Man found dead in retention pond was charged with 3 counts of attempted homicide day before vehicle chase that led to his death
MADISON, Wis. — The man who was found dead in a Monona retention pond on Monday was charged with three counts of attempted first-degree intentional homicide the day before an officer-involved high-speed chase led to his death.
The Wisconsin Department of Justice Division of Criminal Investigation announced Monday that it had started an investigation into an officer-involved death. DCI’s investigation is ongoing.
Early Saturday morning officers with the Monona Police Department spotted a vehicle that was reportedly connected to violent crimes in Madison. The suspect vehicle sped past officers before crashing into a tree. Police said at least one person exited the vehicle and ran off. Officers attempted a K-9 search but did not find the man.
Around 5:45 p.m. Monday a body was found in a retention pond in the 500 block of River Place in Monona.
The victim was later identified as 21-year-old Rodney J. Freeman. The Dane County Medical Examiner said Freeman’s death was consistent with a drowning. The medical examiner’s office said more testing is still underway.
The criminal complaint charging Freeman with three counts of attempted first-degree intentional homicide and one count of first-degree reckless injury was filed with the Dane County Circuit Court on Friday, the day before Freeman drowned in the pond.
The charges against Freeman were tied to an April 1 shooting in the 100 block of North Patterson Street that left two people injured, including an innocent bystander and a passenger in the car that was being targeted.
The shooting followed a car chase down East Washington Avenue that eventually ended near Reynolds Park, across from Breese Stevens Field.
The driver of the car believes they were being targeted and chased by the shooter because of a fight at East Towne Mall back in October of 2018.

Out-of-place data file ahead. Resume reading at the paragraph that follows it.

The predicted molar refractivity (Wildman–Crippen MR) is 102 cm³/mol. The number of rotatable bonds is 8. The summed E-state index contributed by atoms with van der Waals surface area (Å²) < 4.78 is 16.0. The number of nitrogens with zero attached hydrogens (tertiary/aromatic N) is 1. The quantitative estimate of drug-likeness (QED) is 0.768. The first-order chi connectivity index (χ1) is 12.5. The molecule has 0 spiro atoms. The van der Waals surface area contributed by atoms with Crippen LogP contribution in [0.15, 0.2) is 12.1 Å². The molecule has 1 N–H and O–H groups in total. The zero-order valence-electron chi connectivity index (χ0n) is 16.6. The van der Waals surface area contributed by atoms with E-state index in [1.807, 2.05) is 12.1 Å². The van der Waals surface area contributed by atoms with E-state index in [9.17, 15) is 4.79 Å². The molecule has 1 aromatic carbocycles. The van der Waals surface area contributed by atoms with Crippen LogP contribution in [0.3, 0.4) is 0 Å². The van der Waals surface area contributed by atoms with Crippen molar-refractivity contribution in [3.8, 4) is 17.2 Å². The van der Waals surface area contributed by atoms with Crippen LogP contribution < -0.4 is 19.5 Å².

“We kinda beat them up pretty bad in the mall,” the driver told one officer during the subsequent investigation.
Investigators had confirmed Freeman was involved in the fight at the mall and confirmed through video surveillance that the car involved in the shooting and chase was registered to Freeman’s mother.
On April 9 a police officer on a routine patrol near First Street saw the vehicle, a black Toyota Camry with paint scratches and a missing hubcap on the front passenger side, drive past him. The officer said he recognized the video from surveillance images and proceeded to follow the vehicle.
On April 15 police searched the Camry where they found a silver .380 caliber pistol magazine wrapped up in grey sweatpants. Officers also found an Arkansas ID for Freeman in the car’s middle console. In addition to the ID and the pistol magazine, officers found a denim jacket and a traffic citation, both of which had Freeman’s name on them.
It’s unclear whether or not the Camry was the vehicle that Monona police pursued during the car chase that ultimately led to Freeman’s death, but officials did say that they found items in the car that belonged to Freeman.
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